"Dear Bummy, You take the BS out of filmmaking!" --Clint Eastwood's comment on Henry Bumstead's receiving the Lifetime Achievement Award in 1998 from the Society of Motion Picture and Television Art Directors "Making a movie with Bummy was ...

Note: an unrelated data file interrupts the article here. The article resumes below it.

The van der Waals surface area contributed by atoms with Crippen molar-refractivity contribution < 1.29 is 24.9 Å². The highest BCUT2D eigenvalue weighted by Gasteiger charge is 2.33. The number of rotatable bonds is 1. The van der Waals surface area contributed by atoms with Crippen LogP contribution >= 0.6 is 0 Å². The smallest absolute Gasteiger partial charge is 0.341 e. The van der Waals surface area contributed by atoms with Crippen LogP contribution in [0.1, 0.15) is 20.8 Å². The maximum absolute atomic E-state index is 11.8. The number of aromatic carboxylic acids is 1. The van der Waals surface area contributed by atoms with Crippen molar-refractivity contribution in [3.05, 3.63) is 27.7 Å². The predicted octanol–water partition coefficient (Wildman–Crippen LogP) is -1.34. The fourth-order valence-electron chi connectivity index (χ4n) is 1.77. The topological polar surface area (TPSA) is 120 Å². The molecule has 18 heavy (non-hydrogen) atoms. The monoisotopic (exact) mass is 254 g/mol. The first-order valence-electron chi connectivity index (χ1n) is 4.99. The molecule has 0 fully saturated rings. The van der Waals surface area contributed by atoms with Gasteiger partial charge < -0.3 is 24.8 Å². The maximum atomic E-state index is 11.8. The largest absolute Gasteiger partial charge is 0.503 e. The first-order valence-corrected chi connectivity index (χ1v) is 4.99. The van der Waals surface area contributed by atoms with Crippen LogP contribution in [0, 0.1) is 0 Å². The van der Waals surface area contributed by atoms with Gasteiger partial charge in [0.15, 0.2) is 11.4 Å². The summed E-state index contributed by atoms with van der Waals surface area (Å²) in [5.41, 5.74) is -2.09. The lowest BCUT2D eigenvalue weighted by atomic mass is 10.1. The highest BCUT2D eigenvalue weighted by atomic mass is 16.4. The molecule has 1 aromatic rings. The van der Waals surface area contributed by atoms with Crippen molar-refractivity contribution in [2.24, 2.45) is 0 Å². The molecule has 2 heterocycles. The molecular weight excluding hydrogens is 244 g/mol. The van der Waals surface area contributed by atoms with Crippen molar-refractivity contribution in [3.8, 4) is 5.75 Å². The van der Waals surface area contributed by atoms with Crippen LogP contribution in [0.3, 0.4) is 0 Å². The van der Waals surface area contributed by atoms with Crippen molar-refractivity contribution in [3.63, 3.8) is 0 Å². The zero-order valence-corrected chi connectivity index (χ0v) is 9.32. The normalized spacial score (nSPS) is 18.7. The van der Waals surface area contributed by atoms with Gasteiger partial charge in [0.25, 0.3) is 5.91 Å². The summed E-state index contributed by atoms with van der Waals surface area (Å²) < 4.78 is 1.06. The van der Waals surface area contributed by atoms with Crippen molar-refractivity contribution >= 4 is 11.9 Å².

always a pleasure because it was like going to work with a good friend who also had a fine, artistic eye, who shared your vision, and who knew infinitely more about the practical nuts-and-bolts business of putting a story on camera than you did. . . . Everything he designed served the movie. He knew how to visually bring it to life." --Robert Mulligan From a hotel in Marrakech in The Man Who Knew Too Much, to small-town Alabama in To Kill a Mockingbird, to Mission Control in Space Cowboys, creating a fictional, yet wholly believable world in which to film a movie has been the passion and life's work of Henry Bumstead, one of Hollywood's most celebrated production designers. In a career that has spanned nearly seventy years, Bumstead has worked on more than one hundred movies and television films. His many honors include Academy Awards for Art Direction for To Kill a Mockingbird and The Sting, as well as nominations for Vertigo and The Unforgiven. This popularly written and extensively illustrated book tells the intertwining stories of Henry Bumstead's career and the evolution of Hollywood art direction. Andrew Horton combines his analysis of Bumstead's design work with wide-ranging interviews in which Bumstead talks about working with top directors, including Alfred Hitchcock, George Roy Hill, Robert Mulligan, and Clint Eastwood, as well as such stars as Paul Newman, Robert Redford, Doris Day, Jimmy Stewart, Sidney Poitier, Bill Cosby, Jerry Lewis, and James Cagney. Numerous production drawings, storyboards, and film stills illustrate how Bumstead's designs translated to film. This portrait of Bumstead's career underscores an art director's crucial role in shaping the look of a film and also tracks the changes in production design from the studio era through location shooting to today's use of high-tech special effects.